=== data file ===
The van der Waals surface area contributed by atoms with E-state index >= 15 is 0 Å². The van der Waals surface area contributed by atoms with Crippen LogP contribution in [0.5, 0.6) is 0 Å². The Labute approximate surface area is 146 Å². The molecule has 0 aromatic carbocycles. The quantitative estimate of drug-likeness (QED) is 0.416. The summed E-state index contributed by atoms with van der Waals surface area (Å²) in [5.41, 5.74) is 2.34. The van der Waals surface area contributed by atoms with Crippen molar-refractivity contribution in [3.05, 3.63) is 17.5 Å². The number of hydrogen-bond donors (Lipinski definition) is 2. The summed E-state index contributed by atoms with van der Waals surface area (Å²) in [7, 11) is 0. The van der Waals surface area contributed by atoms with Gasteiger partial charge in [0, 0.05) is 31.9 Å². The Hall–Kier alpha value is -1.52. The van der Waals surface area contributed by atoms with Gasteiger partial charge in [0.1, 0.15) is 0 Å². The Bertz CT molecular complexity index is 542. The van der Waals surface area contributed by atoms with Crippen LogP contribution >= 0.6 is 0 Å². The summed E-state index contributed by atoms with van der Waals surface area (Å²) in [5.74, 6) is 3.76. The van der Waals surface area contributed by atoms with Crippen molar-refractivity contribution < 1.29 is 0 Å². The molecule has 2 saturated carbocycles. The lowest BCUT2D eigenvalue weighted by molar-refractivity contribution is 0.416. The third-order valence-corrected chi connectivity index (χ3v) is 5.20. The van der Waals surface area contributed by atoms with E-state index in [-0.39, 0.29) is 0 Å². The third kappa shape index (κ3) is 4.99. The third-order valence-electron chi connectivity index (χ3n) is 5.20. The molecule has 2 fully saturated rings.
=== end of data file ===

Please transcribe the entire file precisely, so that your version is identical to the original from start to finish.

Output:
The van der Waals surface area contributed by atoms with E-state index >= 15 is 0 Å². The van der Waals surface area contributed by atoms with Crippen LogP contribution in [0.5, 0.6) is 0 Å². The Labute approximate surface area is 146 Å². The molecule has 0 aromatic carbocycles. The quantitative estimate of drug-likeness (QED) is 0.416. The summed E-state index contributed by atoms with van der Waals surface area (Å²) in [5.41, 5.74) is 2.34. The van der Waals surface area contributed by atoms with Crippen molar-refractivity contribution in [3.05, 3.63) is 17.5 Å². The number of hydrogen-bond donors (Lipinski definition) is 2. The summed E-state index contributed by atoms with van der Waals surface area (Å²) in [7, 11) is 0. The van der Waals surface area contributed by atoms with Gasteiger partial charge in [0, 0.05) is 31.9 Å². The Hall–Kier alpha value is -1.52. The van der Waals surface area contributed by atoms with Gasteiger partial charge in [0.1, 0.15) is 0 Å². The Bertz CT molecular complexity index is 542. The van der Waals surface area contributed by atoms with Crippen LogP contribution >= 0.6 is 0 Å². The summed E-state index contributed by atoms with van der Waals surface area (Å²) in [5.74, 6) is 3.76. The van der Waals surface area contributed by atoms with Crippen molar-refractivity contribution < 1.29 is 0 Å². The molecule has 2 saturated carbocycles. The lowest BCUT2D eigenvalue weighted by molar-refractivity contribution is 0.416. The third-order valence-corrected chi connectivity index (χ3v) is 5.20. The van der Waals surface area contributed by atoms with E-state index in [-0.39, 0.29) is 0 Å². The third kappa shape index (κ3) is 4.99. The third-order valence-electron chi connectivity index (χ3n) is 5.20. The molecule has 2 fully saturated rings.